Democratic super PAC, Priorities USA and the group Voto Latino filed a complaint Tuesday challenging Arizona's absentee ballot deadline, marking the latest move from Democrats to protest election laws and regulations in battleground states.
The groups argue that the deadline, which requires absentee ballots to be delivered to the county recorder office or any polling locations no later than 7 p.m. on Election Day, makes it easy for voters to be turned away because a number of voters believe the ballots are valid as long as they are postmarked by Election Day.
The complaint said the regulation puts an undue burden on voters and takes away rights to procedural due process in the Latino and Hispanic communities in particular.
“Creating artificial barriers towards the democratic participation of some diminishes the strength of our democracy as a whole,” Voto Latino President and CEO Maria Teresa Kumar said in a statement. “Attempts to silence the voice of the people, in whatever form it may take, must be struck down with the full force of the law.”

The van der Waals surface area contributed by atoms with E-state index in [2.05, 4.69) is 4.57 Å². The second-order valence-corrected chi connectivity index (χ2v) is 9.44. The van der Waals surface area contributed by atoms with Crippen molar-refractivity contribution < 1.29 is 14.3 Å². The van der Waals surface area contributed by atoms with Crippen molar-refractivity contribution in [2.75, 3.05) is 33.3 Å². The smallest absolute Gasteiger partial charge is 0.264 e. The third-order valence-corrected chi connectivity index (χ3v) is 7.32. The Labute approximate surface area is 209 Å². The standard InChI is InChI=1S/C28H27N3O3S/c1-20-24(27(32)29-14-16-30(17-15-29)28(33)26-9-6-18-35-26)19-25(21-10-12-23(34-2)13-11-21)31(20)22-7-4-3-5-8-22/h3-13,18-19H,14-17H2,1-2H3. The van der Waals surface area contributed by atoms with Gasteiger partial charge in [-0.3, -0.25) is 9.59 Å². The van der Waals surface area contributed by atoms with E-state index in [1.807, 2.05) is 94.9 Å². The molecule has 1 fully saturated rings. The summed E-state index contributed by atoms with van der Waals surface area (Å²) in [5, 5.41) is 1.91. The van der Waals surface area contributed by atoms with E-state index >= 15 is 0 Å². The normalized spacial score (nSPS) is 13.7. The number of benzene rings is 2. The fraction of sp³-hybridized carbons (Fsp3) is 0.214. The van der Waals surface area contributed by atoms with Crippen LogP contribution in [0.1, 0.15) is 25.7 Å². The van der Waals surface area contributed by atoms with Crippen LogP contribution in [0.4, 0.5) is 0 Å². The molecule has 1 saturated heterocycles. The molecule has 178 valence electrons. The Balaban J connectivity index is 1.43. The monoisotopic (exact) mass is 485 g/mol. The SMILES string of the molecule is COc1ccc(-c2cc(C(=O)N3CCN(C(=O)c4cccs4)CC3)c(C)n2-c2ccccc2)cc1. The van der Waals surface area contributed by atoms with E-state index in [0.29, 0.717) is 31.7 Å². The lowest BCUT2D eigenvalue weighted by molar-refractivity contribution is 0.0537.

A spokesperson from Arizona's Board of Elections confirmed the office received the complaint but said they could not comment on ongoing litigation.
The move is the latest in a series of Democratic challenges against election laws in emerging battleground states.
Democratic groups filed a lawsuit challenging a South Carolina requirement that voters in the state provide their Social Security numbers on Monday, arguing that the law turns potential voters away from the polls.
Democrats have also filed lawsuits in Georgia, Texas, Michigan and North Carolina, arguing that the laws have a negative and disproportionate impact on young and minority voters.
Republicans say the laws are intended to make elections more secure and work to prevent voter fraud.